## Compiling C/C++ programs in VSCode with MSVC

### Following the official tutorial, then you are to encounter a fatal error...

Recently I’m attending my college’s Computer Language and Programming Lesson, in which Visual Studio is required to use. However, for just a single file C program, Visual Studio resembles a steam engine used to crack nuts, not only wasting so many advanced features of it but also making the precedure much more complicated. But how to simplify it? I know you would say Visual Studio Code. That’s what I’m discussing here. In this blog, I’m going to introduce how to configure VSCode for an easy compiling and debugging process.

In fact, Microsoft has already given us an official tutorial on how to use Windows C++ in Visual Studio Code, yet if following it, you are bound to a fatal error. So did I.

Fortunately, after struggling with the editor and the compiler for a whole morning, I ultimately grasp the key to make it. Here I’m presenting the detailed configuration procedure with Visual Studio 2019 (or the toolset of Visual Studio 2019).

In the first few steps, the tutorial gives us the correct guidance, until step Build helloworld.cpp.

### The actual approach to configure Windows C++ (MSVC)

The configuration of environment variables comes first. Search path in the search box in your task bar and open Edit environment variables for your account.

In the settings window, select Path and then click Edit…. Then in the pop-up window click New to add this value:

 1 C:\Program Files (x86)\Microsoft Visual Studio\2019\Community\VC\Tools\MSVC\14.29.30133\bin\Hostx64\x64

Repeat this step to add another value:

 1 C:\Program Files (x86)\Microsoft Visual Studio\2019\Community\Common7\Tools\

Just like this:

Click OK and then click OK again. Restart your Visual Studio Code.

From the main menu, choose Termial > Configure Default Build Task, then choose C/C++: cl.exe build active file listed in the dropdown. This will create a tasks.json file in .vscode folder in the root of your project folder. Open it in the editor, replacing all content with belows and save it:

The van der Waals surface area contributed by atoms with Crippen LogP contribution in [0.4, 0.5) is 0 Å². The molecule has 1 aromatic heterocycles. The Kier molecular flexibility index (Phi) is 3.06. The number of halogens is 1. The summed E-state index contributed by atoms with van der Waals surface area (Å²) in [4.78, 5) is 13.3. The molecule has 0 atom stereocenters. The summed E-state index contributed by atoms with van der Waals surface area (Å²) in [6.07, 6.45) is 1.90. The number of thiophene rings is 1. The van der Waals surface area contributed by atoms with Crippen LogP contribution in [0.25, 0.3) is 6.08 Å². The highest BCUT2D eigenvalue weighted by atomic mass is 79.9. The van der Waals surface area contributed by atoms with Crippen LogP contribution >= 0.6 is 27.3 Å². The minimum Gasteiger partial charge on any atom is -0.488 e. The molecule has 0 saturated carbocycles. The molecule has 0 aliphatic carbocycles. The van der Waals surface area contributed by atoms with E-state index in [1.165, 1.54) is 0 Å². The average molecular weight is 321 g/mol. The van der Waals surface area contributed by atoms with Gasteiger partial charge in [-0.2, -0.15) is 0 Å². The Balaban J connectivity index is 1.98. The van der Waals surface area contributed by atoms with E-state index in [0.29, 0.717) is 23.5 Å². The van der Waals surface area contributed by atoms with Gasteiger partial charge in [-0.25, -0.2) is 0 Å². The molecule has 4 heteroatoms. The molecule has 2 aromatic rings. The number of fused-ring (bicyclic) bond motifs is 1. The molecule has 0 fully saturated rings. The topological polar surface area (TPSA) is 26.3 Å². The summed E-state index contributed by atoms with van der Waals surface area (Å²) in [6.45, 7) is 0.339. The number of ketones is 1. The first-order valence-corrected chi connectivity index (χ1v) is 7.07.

1 2 3 4 5 6 7 8 9 10 11 12 13 14 15 16 17 18 19 20 21 22 23 24 25 26 27 28 29 30 31 32 33 34 { "version": "2.0.0", "windows": { "options": { "shell": { "executable": "cmd.exe", "args": [ "/C", "VsDevCmd.bat", "&&" ] } } }, "tasks": [ { "type": "shell", "label": "cl.exe build active file", "command": "cl.exe", "args": [ "/Zi", "/EHsc", "/Fe:", "${fileDirname}\\${fileBasenameNoExtension}.exe", "${file}" ], "problemMatcher": ["$msCompile"], "group": { "kind": "build", "isDefault": true } } ] }

Then return to your C source file, press Ctrl + Shift + B, and the program will be compiled.

There is a bit difference between my sample and the offical example of running VS Code outside the Developer Command Prompt: the second argument of windows.options.shell.args is no longer a full path. That’s all due to a strange bug making the editor always to consider C:/Program a command.

The next thing to do is debugging. Press F5 or Ctrl + F5 and the editor will prompt a dropdown menu. Select cl.exe build and debug active file in it.

VS Code will create a launch.json in the identical folder .vscode. Open it and replace all the content with belows and save:

 1 2 3 4 5 6 7 8 9 10 11 12 13 14 15 16 17 18 19 20 21 22 23 { "version": "0.2.0", "configurations": [ { "name": "PowerShell Launch Script", "type": "PowerShell", "request": "launch", "script": "VsDevCmd.bat", "cwd": "${workspaceFolder}" }, { "name": "cl.exe - Build and debug active file", "type": "cppvsdbg", "request": "launch", "program": "${fileDirname}\\${fileBasenameNoExtension}.exe", "args": [], "stopAtEntry": false, "cwd": "${fileDirname}", "environment": [], "console": "externalTerminal" } ] }

Then try to press F5 or Ctrl + F5, and you will be in the debugging mode with pleasure. Now you can breathe a sigh of relief and enjoy a cup of coffee.

What’s more, in the official tutorial exists a more recommended method of simple C/C++ code building using GCC via mingw-w64. I’ve attempted to set it but failed, though. That’s another story.

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